Rep. Beck Faces Constituents on Obamacare in Ohio

No KasichCareIt was a bit of political theater with an unexpected twist and a huge dose of public policy for wonks – an example of local politics and the effectiveness of grassroots in action.  Chris Littleton was guest speaker at a meeting in Rep. Peter Beck’s district to present “A Case against KasichCare”, a plan to block Governor Kasich’s proposal to voluntarily advance Obamacare in Ohio.

Stacks of precinct walk lists, maps, KasichCare flyers, sign-up sheets, phone lists, scripts, and postcards were prepared and organized – ready to paper Beck’s district.

Rep. Beck unexpectedly arrived, moments before the meeting began, accompanied by his wife Carla.

Why schedule a meeting in Mason if Rep. Peter Beck is “not for Medicaid expansion”?  “Why the rush”?

As of Monday morning, Rep. Beck’s vote was “firmly” in the “squish” column according to those tracking  votes in committee. Voters in Beck’s district have received recent fundraising mail to oppose Obamacare in Ohio.

There is a line of distinction between “not for Medicaid expansion” and not voting for Medicaid expansion.

Lipstick on a pig.  Republicans are reportedly studying new plans, which are considered back door methods to implement Obamacare.

Previously, Beck privately described the budget process as complicated and discussed other pilot plans – such as Texas and Arkansas

Columbus wants “free money” from DC – and they’re looking for another vehicle.

Beck’s vote in the House Finance and Appropriations Committee is central to the outcome of the debate whether Ohio will accept federal tax dollars for Obamacare in Ohio.  

With four days lead time for planning, forty motivated healthcare freedom supporters turned out for a last-minute March 25 meeting in Beck’s district despite snow and cold weather, to urge him to vote “no”.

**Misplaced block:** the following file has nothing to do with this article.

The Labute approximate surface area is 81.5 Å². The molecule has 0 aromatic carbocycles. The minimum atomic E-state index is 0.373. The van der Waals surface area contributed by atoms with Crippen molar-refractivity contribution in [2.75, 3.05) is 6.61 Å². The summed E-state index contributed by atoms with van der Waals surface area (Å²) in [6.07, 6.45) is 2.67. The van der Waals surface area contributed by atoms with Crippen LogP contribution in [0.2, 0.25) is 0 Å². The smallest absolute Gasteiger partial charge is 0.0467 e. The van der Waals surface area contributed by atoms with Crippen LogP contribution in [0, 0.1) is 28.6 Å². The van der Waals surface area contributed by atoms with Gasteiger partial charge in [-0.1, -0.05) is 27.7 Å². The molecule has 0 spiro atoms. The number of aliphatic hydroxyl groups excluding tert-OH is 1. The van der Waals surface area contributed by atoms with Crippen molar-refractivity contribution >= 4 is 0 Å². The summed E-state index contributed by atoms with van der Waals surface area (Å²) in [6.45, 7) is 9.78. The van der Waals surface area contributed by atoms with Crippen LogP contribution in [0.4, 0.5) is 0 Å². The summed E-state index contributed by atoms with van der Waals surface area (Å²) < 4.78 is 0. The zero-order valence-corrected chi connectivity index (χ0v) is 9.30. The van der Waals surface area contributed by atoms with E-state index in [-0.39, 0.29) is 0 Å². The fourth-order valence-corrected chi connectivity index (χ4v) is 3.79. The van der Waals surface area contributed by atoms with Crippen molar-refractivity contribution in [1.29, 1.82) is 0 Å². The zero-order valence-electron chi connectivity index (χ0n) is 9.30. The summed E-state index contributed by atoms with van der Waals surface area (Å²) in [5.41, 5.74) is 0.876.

The State House was well-represented by two other republicans from southwest Ohio back in district for spring break  – Representatives Ron Maag and John Becker who have publicly said they will vote “no”.

Kasich appointee and former State Rep and Senator Gary Cates also attended.

 Beck, seated in back, listened intently during Littleton’s presentation and addressed the group at the conclusion.

Littleton pointed out how many people in the room collected signatures for the Healthcare Freedom Amendment.  Nearly every hand went up. 

Legislators have seen the power of the anti-Obamacare movement in Ohio with passage of the Healthcare Freedom Amendment.  

Littleton demonstrated the feasibility of replacing state reps in primaries, especially with cutting edge data and technology in gerrymandered single party districts.  He compared the number of primary votes needed to replace a state rep versus the number of Healthcare Freedom Amendment signatures in a rep’s district. 

Phone calls to Beck’s district shows 9 out of 10 hard core primary voters don’t like Medicaid expansion.  It is “super voters” who determine primaries.

Littleton on Republicans’ view of conservatives, especially the Tea Party:

“They take you guys for granted.  They expect you to vote Republican.  That’s the problem. “

Littleton, always on his game, gave one of his best presentations, weaving facts and conviction with educated political forecasting and opinion. He rattled off statistics, policy, and legislation while the group attentively listened for seventy minutes before Q & A.

He pointed out deficiencies in Kasich’s budget:

  • Kasich’s budget up 10% from last year – 24% total increase over term of administration